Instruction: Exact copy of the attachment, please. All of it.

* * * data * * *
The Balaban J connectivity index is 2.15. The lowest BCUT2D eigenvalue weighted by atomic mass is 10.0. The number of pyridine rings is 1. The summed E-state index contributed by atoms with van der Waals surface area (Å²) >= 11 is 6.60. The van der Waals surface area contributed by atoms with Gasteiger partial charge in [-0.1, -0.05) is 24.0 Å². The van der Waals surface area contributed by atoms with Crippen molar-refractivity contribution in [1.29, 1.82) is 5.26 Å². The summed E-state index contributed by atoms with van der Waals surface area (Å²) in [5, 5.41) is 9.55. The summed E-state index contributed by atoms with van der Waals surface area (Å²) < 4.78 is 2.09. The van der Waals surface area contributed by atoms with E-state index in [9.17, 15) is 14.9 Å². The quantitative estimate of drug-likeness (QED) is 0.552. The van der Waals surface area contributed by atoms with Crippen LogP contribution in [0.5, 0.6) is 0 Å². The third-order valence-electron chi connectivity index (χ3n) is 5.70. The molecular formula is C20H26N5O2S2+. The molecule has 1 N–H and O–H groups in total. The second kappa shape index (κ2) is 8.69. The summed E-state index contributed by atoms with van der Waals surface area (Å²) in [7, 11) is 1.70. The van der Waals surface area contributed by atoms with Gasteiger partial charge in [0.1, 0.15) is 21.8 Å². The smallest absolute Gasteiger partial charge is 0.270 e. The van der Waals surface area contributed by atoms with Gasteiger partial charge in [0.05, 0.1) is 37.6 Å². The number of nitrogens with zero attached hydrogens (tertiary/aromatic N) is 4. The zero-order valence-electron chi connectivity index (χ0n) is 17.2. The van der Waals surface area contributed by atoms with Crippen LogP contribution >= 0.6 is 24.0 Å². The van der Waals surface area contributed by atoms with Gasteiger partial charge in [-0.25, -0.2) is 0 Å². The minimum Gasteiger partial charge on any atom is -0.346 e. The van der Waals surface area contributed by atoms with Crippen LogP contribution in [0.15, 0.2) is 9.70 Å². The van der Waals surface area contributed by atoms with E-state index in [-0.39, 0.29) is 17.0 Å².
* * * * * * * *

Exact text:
The Balaban J connectivity index is 2.15. The lowest BCUT2D eigenvalue weighted by atomic mass is 10.0. The number of pyridine rings is 1. The summed E-state index contributed by atoms with van der Waals surface area (Å²) >= 11 is 6.60. The van der Waals surface area contributed by atoms with Gasteiger partial charge in [-0.1, -0.05) is 24.0 Å². The van der Waals surface area contributed by atoms with Crippen molar-refractivity contribution in [1.29, 1.82) is 5.26 Å². The summed E-state index contributed by atoms with van der Waals surface area (Å²) in [5, 5.41) is 9.55. The summed E-state index contributed by atoms with van der Waals surface area (Å²) < 4.78 is 2.09. The van der Waals surface area contributed by atoms with E-state index in [9.17, 15) is 14.9 Å². The quantitative estimate of drug-likeness (QED) is 0.552. The van der Waals surface area contributed by atoms with Crippen LogP contribution in [0.5, 0.6) is 0 Å². The third-order valence-electron chi connectivity index (χ3n) is 5.70. The molecular formula is C20H26N5O2S2+. The molecule has 1 N–H and O–H groups in total. The second kappa shape index (κ2) is 8.69. The summed E-state index contributed by atoms with van der Waals surface area (Å²) in [7, 11) is 1.70. The van der Waals surface area contributed by atoms with Gasteiger partial charge in [0.1, 0.15) is 21.8 Å². The smallest absolute Gasteiger partial charge is 0.270 e. The van der Waals surface area contributed by atoms with Gasteiger partial charge in [0.05, 0.1) is 37.6 Å². The number of nitrogens with zero attached hydrogens (tertiary/aromatic N) is 4. The zero-order valence-electron chi connectivity index (χ0n) is 17.2. The van der Waals surface area contributed by atoms with Crippen LogP contribution >= 0.6 is 24.0 Å². The van der Waals surface area contributed by atoms with Gasteiger partial charge in [-0.25, -0.2) is 0 Å². The minimum Gasteiger partial charge on any atom is -0.346 e. The van der Waals surface area contributed by atoms with Crippen LogP contribution in [0.15, 0.2) is 9.70 Å². The van der Waals surface area contributed by atoms with E-state index in [-0.39, 0.29) is 17.0 Å².